Dragons are cool. They can breathe fire, fly, and in this game at least, speak. And it's a good job that dragons are so cool, because without them this game would be very mediocre indeed.
Take the cut-scenes, for example. There are trillions of them, all dull and oh so worthy, involving characters who like to remain motionless throughout with lumps of text at the bottom of the screen to sift through. No thanks.
Then there's the third-person combat. It's not what you'd call bad, but it sure ain't exciting either, despite the huge amount of weapons and magic you can slowly acquire and level up over the course of the game. Each character has a standard slash and a second attack that launches enemies skywards. Combining the two with a jump move results in plenty of devastating combo attacks.
Not that you'll really need to be an expert or anything, since for the most part, enemies are content to stand around on the battlefield waiting to be hit - much like the soldiers who are supposed to be helping you out. You can actually get through most of the game by hitting the slash attack button over and over again until the blister on your finger starts weeping. The only time enemies are able to get the jump on you is when the awkward camera helps them attack from somewhere off-screen.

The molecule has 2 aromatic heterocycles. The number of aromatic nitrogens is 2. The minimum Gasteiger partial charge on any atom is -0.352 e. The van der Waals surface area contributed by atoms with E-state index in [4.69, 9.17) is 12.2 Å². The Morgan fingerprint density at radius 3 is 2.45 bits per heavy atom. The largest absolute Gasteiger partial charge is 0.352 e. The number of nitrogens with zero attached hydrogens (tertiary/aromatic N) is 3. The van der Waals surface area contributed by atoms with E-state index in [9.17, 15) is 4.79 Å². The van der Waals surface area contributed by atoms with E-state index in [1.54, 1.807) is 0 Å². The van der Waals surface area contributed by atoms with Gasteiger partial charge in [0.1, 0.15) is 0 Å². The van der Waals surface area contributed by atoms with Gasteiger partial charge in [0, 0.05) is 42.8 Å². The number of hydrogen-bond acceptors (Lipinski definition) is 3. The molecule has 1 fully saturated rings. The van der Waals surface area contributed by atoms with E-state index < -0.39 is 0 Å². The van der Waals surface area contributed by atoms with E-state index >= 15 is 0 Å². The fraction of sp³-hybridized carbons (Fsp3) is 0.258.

So, back to the dragons then. There's enormous fun to be had from picking off hapless enemies on the ground with fireballs, while the lock-on targeting works well against aerial opponents. Best of all is the Dragon Overdrive, a super-charged attack that inflicts thousands of points of damage. Genocide is very satisfying.
Drakengard 2 is decent enough, but ultimately looks a bit cheap and doesn't really pull off its ground or aerial combat with great conviction. It mutters 'average' from the first minute to the last.
A completely ordinary hack-'em-up for the most part with nothing much to get excited about, but controlling the dragon is quite good fun.